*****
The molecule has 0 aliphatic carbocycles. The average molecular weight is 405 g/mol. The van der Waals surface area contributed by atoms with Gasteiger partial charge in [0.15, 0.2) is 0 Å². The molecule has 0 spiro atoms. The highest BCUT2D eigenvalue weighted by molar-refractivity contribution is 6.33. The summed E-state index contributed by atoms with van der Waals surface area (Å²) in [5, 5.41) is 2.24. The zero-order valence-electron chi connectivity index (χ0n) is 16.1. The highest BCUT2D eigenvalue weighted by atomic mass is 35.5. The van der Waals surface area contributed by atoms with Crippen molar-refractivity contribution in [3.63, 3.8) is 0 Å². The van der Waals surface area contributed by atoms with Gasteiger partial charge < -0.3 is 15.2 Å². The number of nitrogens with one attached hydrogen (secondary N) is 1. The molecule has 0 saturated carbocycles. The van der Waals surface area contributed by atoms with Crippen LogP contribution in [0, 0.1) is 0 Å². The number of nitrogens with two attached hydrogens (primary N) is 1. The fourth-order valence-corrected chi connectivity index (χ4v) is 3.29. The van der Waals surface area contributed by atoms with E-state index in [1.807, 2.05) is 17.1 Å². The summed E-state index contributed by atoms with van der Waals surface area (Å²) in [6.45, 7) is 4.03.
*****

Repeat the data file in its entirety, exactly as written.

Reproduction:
The molecule has 0 aliphatic carbocycles. The average molecular weight is 405 g/mol. The van der Waals surface area contributed by atoms with Gasteiger partial charge in [0.15, 0.2) is 0 Å². The molecule has 0 spiro atoms. The highest BCUT2D eigenvalue weighted by molar-refractivity contribution is 6.33. The summed E-state index contributed by atoms with van der Waals surface area (Å²) in [5, 5.41) is 2.24. The zero-order valence-electron chi connectivity index (χ0n) is 16.1. The highest BCUT2D eigenvalue weighted by atomic mass is 35.5. The van der Waals surface area contributed by atoms with Crippen molar-refractivity contribution in [3.63, 3.8) is 0 Å². The van der Waals surface area contributed by atoms with Gasteiger partial charge < -0.3 is 15.2 Å². The number of nitrogens with one attached hydrogen (secondary N) is 1. The molecule has 0 saturated carbocycles. The van der Waals surface area contributed by atoms with Crippen LogP contribution in [0, 0.1) is 0 Å². The number of nitrogens with two attached hydrogens (primary N) is 1. The fourth-order valence-corrected chi connectivity index (χ4v) is 3.29. The van der Waals surface area contributed by atoms with E-state index in [1.807, 2.05) is 17.1 Å². The summed E-state index contributed by atoms with van der Waals surface area (Å²) in [6.45, 7) is 4.03.